One is excellent and the other is undiscovered. Without the UK scene, we would’ve missed out on artists like Led Zeppelin, Elton John, Judas Priest, David Bowie. I think the Netherlands have some great artists; however, they glorify mediocrity instead of celebrating artists that experiment with deeper musical realms. It’s hard to compare because the British have set a high standard, whereas the Dutch haven’t had the same impact on an international scale.
If you had to select an artist to work alongside, who would it be?
Thom Yorke. He embodies abstractness.
Did you always know that music would be your professional avenue?
I wanted to be an actor. From a young age, I used to act at home and write plays. Music was a part of my rebellious phase because everyone said I would suck at music. Once I picked up a guitar, I decided that I wanted to be a musician and eventually studied music at the Amsterdam Conservatory. However, I saw that many people around me were much more talented so I chose to use my skills commercially. Since then, I’ve hardly had any jobs that aren’t related to music.
How soon after your interest in music did you decide to drop acting?
I had dropped it quite quickly. Although, when I was younger, I had played in a short film that won a few awards on an amateur level. I think my mother was pretty disappointed because she was the most creative one in the family. If a great opportunity had come, I probably would have taken it. Being a successful actor is even harder than being a successful musician.
Some may say you’re a dot-connector, a bridge between functionality and imaginative thinking.
I would agree, but I would rephrase that because functionality doesn’t scream excellence. I’d say I’m the bridge between imagination and the craft execution of excellence – which sounds pretentious on the other end of the spectrum. Functionality doesn’t get people excited. I hope to produce something emotionally captivating that enhances a brand’s idea and craft.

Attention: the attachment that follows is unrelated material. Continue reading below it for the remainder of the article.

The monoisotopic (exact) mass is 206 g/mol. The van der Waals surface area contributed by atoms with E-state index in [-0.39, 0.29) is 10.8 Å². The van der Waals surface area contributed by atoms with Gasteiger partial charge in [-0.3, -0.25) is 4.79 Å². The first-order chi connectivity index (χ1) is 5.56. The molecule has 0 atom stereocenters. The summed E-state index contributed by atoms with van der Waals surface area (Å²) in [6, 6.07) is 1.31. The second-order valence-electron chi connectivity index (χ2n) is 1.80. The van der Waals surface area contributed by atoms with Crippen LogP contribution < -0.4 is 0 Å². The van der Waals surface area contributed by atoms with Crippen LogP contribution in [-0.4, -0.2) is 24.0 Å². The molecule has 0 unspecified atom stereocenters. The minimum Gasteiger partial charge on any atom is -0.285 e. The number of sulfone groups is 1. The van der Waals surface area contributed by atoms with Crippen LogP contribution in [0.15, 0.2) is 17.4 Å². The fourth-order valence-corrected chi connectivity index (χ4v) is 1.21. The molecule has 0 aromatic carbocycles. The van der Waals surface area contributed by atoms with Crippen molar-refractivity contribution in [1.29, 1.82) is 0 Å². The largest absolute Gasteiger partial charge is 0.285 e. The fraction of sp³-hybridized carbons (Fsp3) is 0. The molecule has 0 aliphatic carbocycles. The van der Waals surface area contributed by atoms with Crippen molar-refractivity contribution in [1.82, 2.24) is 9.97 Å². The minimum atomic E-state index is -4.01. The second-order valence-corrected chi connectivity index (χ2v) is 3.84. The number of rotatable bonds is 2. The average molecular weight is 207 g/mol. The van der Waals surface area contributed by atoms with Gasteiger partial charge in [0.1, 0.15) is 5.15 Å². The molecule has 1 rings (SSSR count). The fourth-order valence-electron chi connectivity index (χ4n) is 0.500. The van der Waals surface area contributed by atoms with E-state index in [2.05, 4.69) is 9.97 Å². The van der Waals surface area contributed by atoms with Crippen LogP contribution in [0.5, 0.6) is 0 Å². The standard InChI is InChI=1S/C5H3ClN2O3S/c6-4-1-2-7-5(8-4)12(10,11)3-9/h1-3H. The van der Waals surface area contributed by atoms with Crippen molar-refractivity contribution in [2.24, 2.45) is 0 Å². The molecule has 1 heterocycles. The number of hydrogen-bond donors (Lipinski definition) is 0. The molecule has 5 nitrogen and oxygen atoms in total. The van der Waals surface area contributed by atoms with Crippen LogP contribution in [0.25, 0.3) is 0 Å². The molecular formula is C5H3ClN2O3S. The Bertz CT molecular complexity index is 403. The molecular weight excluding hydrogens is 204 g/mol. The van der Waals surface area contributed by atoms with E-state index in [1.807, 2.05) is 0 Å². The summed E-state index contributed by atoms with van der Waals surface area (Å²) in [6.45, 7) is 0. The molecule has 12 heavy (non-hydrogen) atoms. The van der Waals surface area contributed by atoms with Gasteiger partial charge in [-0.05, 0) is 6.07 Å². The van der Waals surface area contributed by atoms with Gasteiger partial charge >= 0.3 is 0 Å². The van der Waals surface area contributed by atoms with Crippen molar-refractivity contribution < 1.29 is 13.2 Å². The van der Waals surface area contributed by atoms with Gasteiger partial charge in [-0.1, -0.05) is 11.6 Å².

You also manage music duo CUT_. What do you like about being a music manager?
It puts things into perspective. I appreciate and understand the work ethic needed to produce something you believe in whilst fighting for it.
You know, when working at a sonic branding agency like we do, the goal is to enhance the narrative of someone else’s project, and being recognised as the team that helped complete an amazing project is rewarding. If a brand isn’t satisfied with your work, you revise it, reproduce and figure it out.
When you’re working with a band and their work is not appreciated, you feel more upset because their only intention was to portray their narrative to the world.
Tell me a useless fun fact I don’t really need to know.
You could fit every planet in our solar system between the earth and the moon.
What does the sonic identity of Dolf Bekker sound like?
It starts off loud like a big low bass boulder and then implodes into itself and becomes nothing. Crashing in like a comet and, just before impact, it’s gone.
I can be intense and enthusiastic. It can feel like a lot is coming at you and then boom, it’s gone and you’re wondering what happened. A seemingly strong force at the beginning, but I’ll leave you wondering and longing for more.
Perfect ending to this interview. Any question I should have asked?
What my favourite colour is: it’s blue. Or what I strive to be: not vanilla. I don’t want to be vanilla. Vanilla is functional. Nobody strives to make something that’s just functional. Very often people want functionality, there’s nothing wrong with that, but it’s not what makes our job fun.
Say it as if it was an advertising claim.
Don’t strive for vanilla. Strive for pistachio.